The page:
The Winter Solstice , December 21, 2013 is the day when the distance between the Tropic of Capricorn and the sun is the shortest. Because of the earth’s tilt, the Northern Hemisphere is leaning farther away from the sun than at any other time during the year. This makes the Winter Solstice the shortest day in the Northern Hemisphere where it marks the beginning of winter.
Because ancient cultures were unaware of the changes in the Earth’s position, they feared that the sunlight would never return. To bring it back, they engaged in many celebrations and ceremonies. In fact, there are more ceremonies and “rituals associated with the winter solstice than any other time of year” .
Hundreds of years ago, a Roman culture celebrated its major festival on the Winter Solstice. When Julius Caesar instituted a new calendar in Rome, the festival fell on December 25, a date that was retained for many years. About 1600 years ago, Pope Julius I chose this date for Christmas in order to replace the pagan tradition with a Christian one.
Many Christmas traditions, including the Yule log, evergreen, and mistletoe are rooted in ancient Yule traditions.
For ancient Germanic and Celtic people, the impulse to celebrate solstice was the same as for their neighbors to the south — a celebration of the cycle of nature and a reaffirmation of the continuation of life. But the style and substance of their celebrations took very different shape.
It’s cold, it’s dark many more hours than light, and snows cover the fields where your herds might forage. What is there to do but make a delight of necessity, with a great slaughter and feasting? What better time to do it than at the point that marks the return of the sun’s light and warmth?
Just imagine living in, say, Scandinavia a thousand years ago in time of Vikings.
At solstice, the sun rises around 9 a.m. It sets about 3 p.m. A mere six hours of daylight. Even if you sleep for eight hours, you spend much more of your waking time in darkness than in light.
What a relief when the days begin to lengthen again!
Many of the ancient traditions surrounding Yuletide are concerned with coping with the darkness and the evils it was thought to harbor, and helping the return of light and warmth.
Holly Evergreens were cherished at this time of year as a natural symbol of rebirth and life amid winter whiteness. But holly was particularly prized to decorate doors, windows and fireplaces because of its prickliness — to either ward off or snag and capture evil spirits before they could enter and harm a household.
Scratch the surface of Christmas folklore in Scandinavian countries, and you find images and traditions that probably go way back. Perhaps this is because Christian missionaries didn’t reach these countries until the 10th and 11th centuries, so the old traditions had longer to settle in.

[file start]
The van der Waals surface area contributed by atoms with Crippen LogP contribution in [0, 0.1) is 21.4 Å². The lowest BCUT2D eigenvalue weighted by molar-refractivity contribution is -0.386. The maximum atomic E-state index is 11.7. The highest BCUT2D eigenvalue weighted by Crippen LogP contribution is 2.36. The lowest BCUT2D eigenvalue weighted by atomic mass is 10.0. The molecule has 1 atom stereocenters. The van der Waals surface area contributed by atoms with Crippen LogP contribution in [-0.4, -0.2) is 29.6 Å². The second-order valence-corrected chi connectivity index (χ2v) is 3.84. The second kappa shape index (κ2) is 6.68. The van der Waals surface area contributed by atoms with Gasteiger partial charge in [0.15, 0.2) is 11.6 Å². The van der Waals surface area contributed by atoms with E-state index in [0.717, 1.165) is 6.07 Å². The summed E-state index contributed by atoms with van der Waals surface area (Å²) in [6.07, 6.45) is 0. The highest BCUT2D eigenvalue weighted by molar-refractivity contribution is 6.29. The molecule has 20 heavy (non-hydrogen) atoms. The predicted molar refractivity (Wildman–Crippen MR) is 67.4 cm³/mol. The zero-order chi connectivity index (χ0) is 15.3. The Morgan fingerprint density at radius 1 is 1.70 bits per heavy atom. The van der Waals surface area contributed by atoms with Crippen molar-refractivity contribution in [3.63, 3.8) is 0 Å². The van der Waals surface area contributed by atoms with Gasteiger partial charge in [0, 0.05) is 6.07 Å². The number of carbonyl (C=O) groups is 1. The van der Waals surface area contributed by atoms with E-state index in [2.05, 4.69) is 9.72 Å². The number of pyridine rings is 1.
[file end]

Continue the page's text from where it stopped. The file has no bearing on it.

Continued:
There’s the Julbock or Julbukk, or Yule goat, from Sweden and Norway, who had his beginnings as carrier for the god Thor. Now he carries the Yule elf when he makes his rounds to deliver presents and receive his offering of porridge.
The Yule elf is called Jultomten in Sweden, Julesvenn in Norway, and Jule-nissen in Denmark and Norway.
The YULE CAT
From Iceland comes the legend of the sinister and gargantuan Yule Cat, who, it seems, is ready to eat lazy humans. Those who did not help with the work of their village to finish all work on the autumn wool by Yule time got a double whammy — they missed out on the Yule reward of a new article of clothing, and they were threatened with becoming sacrifices for the dreaded . This tidbit from a lovely Web site on Yule in Iceland, complete with a poem on the Yule Cat.
And from the Celtic tradition comes mistletoe. There’s so much to share about this amazing evergreen that it needs its own page.
Of course, there’s the tree, so layered over with folklore and speculations about its origin that one could write an entire book about it. Indeed, someone already has. California writer Sheryl Ann Karas brings us The Solstice Evergreen, highly recommended. One historical note about Christmas trees I found most odd–originally in many places, they were hung upside down.
And there’s the famous Yule Log, immortalized in carols and in a delicious French dessert.
And from time immemorial, Yule has been a time of peace and charity. In Norway, work had to be reduced to a minimum, and no wheels were to be turned, for that would show impatience with the great wheel in the sky, the sun. As part of this time– called Julafred, or Peace of Christmas–neither bird, beast nor fish is trapped, shot or netted.
HAVE A BLESSED YULE with your soul!
Wisdom source: http://thegic.org